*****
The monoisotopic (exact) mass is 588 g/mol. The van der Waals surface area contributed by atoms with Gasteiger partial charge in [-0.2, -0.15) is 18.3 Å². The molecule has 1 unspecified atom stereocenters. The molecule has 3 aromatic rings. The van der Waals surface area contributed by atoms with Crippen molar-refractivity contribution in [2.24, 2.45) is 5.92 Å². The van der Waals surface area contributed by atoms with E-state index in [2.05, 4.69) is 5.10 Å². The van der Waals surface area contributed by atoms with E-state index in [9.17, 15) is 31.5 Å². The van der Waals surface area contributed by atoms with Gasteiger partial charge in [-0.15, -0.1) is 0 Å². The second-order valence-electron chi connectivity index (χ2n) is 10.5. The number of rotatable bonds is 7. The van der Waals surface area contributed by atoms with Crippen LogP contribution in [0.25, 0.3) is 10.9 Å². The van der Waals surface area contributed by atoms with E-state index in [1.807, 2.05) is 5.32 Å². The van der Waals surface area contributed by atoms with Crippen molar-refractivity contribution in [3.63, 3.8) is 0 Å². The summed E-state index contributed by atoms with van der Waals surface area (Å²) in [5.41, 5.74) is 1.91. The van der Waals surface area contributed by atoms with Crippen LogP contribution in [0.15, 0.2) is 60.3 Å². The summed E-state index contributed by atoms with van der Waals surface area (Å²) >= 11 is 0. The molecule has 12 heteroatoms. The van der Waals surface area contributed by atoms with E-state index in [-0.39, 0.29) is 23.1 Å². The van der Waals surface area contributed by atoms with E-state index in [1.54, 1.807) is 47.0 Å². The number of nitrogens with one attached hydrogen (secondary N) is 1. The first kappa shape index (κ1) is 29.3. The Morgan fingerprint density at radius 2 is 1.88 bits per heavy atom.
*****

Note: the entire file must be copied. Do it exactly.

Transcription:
The monoisotopic (exact) mass is 588 g/mol. The van der Waals surface area contributed by atoms with Gasteiger partial charge in [-0.2, -0.15) is 18.3 Å². The molecule has 1 unspecified atom stereocenters. The molecule has 3 aromatic rings. The van der Waals surface area contributed by atoms with Crippen molar-refractivity contribution in [2.24, 2.45) is 5.92 Å². The van der Waals surface area contributed by atoms with E-state index in [2.05, 4.69) is 5.10 Å². The van der Waals surface area contributed by atoms with E-state index in [9.17, 15) is 31.5 Å². The van der Waals surface area contributed by atoms with Gasteiger partial charge in [-0.15, -0.1) is 0 Å². The second-order valence-electron chi connectivity index (χ2n) is 10.5. The number of rotatable bonds is 7. The van der Waals surface area contributed by atoms with Crippen LogP contribution in [0.25, 0.3) is 10.9 Å². The van der Waals surface area contributed by atoms with E-state index in [1.807, 2.05) is 5.32 Å². The van der Waals surface area contributed by atoms with Crippen molar-refractivity contribution in [3.63, 3.8) is 0 Å². The summed E-state index contributed by atoms with van der Waals surface area (Å²) in [5.41, 5.74) is 1.91. The van der Waals surface area contributed by atoms with Crippen LogP contribution in [0.15, 0.2) is 60.3 Å². The summed E-state index contributed by atoms with van der Waals surface area (Å²) >= 11 is 0. The molecule has 12 heteroatoms. The van der Waals surface area contributed by atoms with E-state index in [-0.39, 0.29) is 23.1 Å². The van der Waals surface area contributed by atoms with E-state index in [1.54, 1.807) is 47.0 Å². The number of nitrogens with one attached hydrogen (secondary N) is 1. The first kappa shape index (κ1) is 29.3. The Morgan fingerprint density at radius 2 is 1.88 bits per heavy atom.